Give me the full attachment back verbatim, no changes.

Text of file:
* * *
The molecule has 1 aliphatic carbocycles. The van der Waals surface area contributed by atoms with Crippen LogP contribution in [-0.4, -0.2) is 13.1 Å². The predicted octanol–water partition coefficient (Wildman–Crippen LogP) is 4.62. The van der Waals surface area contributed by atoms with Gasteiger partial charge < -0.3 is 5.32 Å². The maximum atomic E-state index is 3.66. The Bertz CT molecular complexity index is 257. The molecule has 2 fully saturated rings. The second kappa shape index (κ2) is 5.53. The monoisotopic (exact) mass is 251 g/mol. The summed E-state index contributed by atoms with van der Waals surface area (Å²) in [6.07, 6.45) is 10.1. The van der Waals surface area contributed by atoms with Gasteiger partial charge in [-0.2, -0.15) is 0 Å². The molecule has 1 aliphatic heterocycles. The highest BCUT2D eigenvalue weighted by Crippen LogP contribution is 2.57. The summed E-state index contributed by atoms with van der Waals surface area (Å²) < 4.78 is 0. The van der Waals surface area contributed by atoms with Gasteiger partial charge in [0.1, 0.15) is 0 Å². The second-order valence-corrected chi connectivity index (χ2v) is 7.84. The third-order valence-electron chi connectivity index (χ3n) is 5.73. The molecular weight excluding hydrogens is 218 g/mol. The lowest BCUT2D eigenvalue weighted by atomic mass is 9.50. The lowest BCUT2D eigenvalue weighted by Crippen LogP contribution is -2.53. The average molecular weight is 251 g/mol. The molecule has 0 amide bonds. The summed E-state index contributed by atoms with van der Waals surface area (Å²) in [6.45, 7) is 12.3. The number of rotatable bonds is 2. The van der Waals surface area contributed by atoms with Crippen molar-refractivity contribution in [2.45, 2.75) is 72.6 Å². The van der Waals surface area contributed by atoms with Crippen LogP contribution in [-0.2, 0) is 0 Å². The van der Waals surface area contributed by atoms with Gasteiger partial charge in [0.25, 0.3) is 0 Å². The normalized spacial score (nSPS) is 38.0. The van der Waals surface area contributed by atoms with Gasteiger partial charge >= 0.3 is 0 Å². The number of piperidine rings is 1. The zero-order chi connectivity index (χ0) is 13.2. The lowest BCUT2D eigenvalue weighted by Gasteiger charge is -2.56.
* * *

The molecule has 1 aliphatic carbocycles. The van der Waals surface area contributed by atoms with Crippen LogP contribution in [-0.4, -0.2) is 13.1 Å². The predicted octanol–water partition coefficient (Wildman–Crippen LogP) is 4.62. The van der Waals surface area contributed by atoms with Gasteiger partial charge < -0.3 is 5.32 Å². The maximum atomic E-state index is 3.66. The Bertz CT molecular complexity index is 257. The molecule has 2 fully saturated rings. The second kappa shape index (κ2) is 5.53. The monoisotopic (exact) mass is 251 g/mol. The summed E-state index contributed by atoms with van der Waals surface area (Å²) in [6.07, 6.45) is 10.1. The van der Waals surface area contributed by atoms with Gasteiger partial charge in [-0.2, -0.15) is 0 Å². The molecule has 1 aliphatic heterocycles. The highest BCUT2D eigenvalue weighted by Crippen LogP contribution is 2.57. The summed E-state index contributed by atoms with van der Waals surface area (Å²) < 4.78 is 0. The van der Waals surface area contributed by atoms with Gasteiger partial charge in [0.1, 0.15) is 0 Å². The second-order valence-corrected chi connectivity index (χ2v) is 7.84. The third-order valence-electron chi connectivity index (χ3n) is 5.73. The molecular weight excluding hydrogens is 218 g/mol. The lowest BCUT2D eigenvalue weighted by atomic mass is 9.50. The lowest BCUT2D eigenvalue weighted by Crippen LogP contribution is -2.53. The average molecular weight is 251 g/mol. The molecule has 0 amide bonds. The summed E-state index contributed by atoms with van der Waals surface area (Å²) in [6.45, 7) is 12.3. The number of rotatable bonds is 2. The van der Waals surface area contributed by atoms with Crippen molar-refractivity contribution in [2.45, 2.75) is 72.6 Å². The van der Waals surface area contributed by atoms with Crippen LogP contribution in [-0.2, 0) is 0 Å². The van der Waals surface area contributed by atoms with Gasteiger partial charge in [0.25, 0.3) is 0 Å². The normalized spacial score (nSPS) is 38.0. The van der Waals surface area contributed by atoms with Gasteiger partial charge >= 0.3 is 0 Å². The number of piperidine rings is 1. The zero-order chi connectivity index (χ0) is 13.2. The lowest BCUT2D eigenvalue weighted by Gasteiger charge is -2.56.